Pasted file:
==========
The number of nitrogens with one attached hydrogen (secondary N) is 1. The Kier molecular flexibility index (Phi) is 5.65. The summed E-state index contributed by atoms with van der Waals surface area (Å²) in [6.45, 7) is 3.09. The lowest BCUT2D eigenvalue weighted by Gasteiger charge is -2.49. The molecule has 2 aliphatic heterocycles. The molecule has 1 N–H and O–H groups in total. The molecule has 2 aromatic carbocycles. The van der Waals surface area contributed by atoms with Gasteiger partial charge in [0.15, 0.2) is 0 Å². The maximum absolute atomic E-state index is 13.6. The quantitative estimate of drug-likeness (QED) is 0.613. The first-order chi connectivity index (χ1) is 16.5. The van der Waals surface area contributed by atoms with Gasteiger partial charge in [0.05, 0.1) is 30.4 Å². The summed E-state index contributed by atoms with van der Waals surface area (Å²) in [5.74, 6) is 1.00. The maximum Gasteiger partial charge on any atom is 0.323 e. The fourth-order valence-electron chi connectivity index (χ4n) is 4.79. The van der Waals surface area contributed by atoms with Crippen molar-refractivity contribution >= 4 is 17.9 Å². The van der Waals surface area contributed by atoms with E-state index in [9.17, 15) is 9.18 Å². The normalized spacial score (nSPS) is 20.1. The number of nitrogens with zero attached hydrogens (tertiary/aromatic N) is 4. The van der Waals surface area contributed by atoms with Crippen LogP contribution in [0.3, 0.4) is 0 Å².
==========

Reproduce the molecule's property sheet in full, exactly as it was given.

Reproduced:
The number of nitrogens with one attached hydrogen (secondary N) is 1. The Kier molecular flexibility index (Phi) is 5.65. The summed E-state index contributed by atoms with van der Waals surface area (Å²) in [6.45, 7) is 3.09. The lowest BCUT2D eigenvalue weighted by Gasteiger charge is -2.49. The molecule has 2 aliphatic heterocycles. The molecule has 1 N–H and O–H groups in total. The molecule has 2 aromatic carbocycles. The van der Waals surface area contributed by atoms with Gasteiger partial charge in [0.15, 0.2) is 0 Å². The maximum absolute atomic E-state index is 13.6. The quantitative estimate of drug-likeness (QED) is 0.613. The first-order chi connectivity index (χ1) is 16.5. The van der Waals surface area contributed by atoms with Gasteiger partial charge in [0.05, 0.1) is 30.4 Å². The summed E-state index contributed by atoms with van der Waals surface area (Å²) in [5.74, 6) is 1.00. The maximum Gasteiger partial charge on any atom is 0.323 e. The fourth-order valence-electron chi connectivity index (χ4n) is 4.79. The van der Waals surface area contributed by atoms with Crippen molar-refractivity contribution >= 4 is 17.9 Å². The van der Waals surface area contributed by atoms with E-state index in [9.17, 15) is 9.18 Å². The normalized spacial score (nSPS) is 20.1. The number of nitrogens with zero attached hydrogens (tertiary/aromatic N) is 4. The van der Waals surface area contributed by atoms with Crippen LogP contribution in [0.3, 0.4) is 0 Å².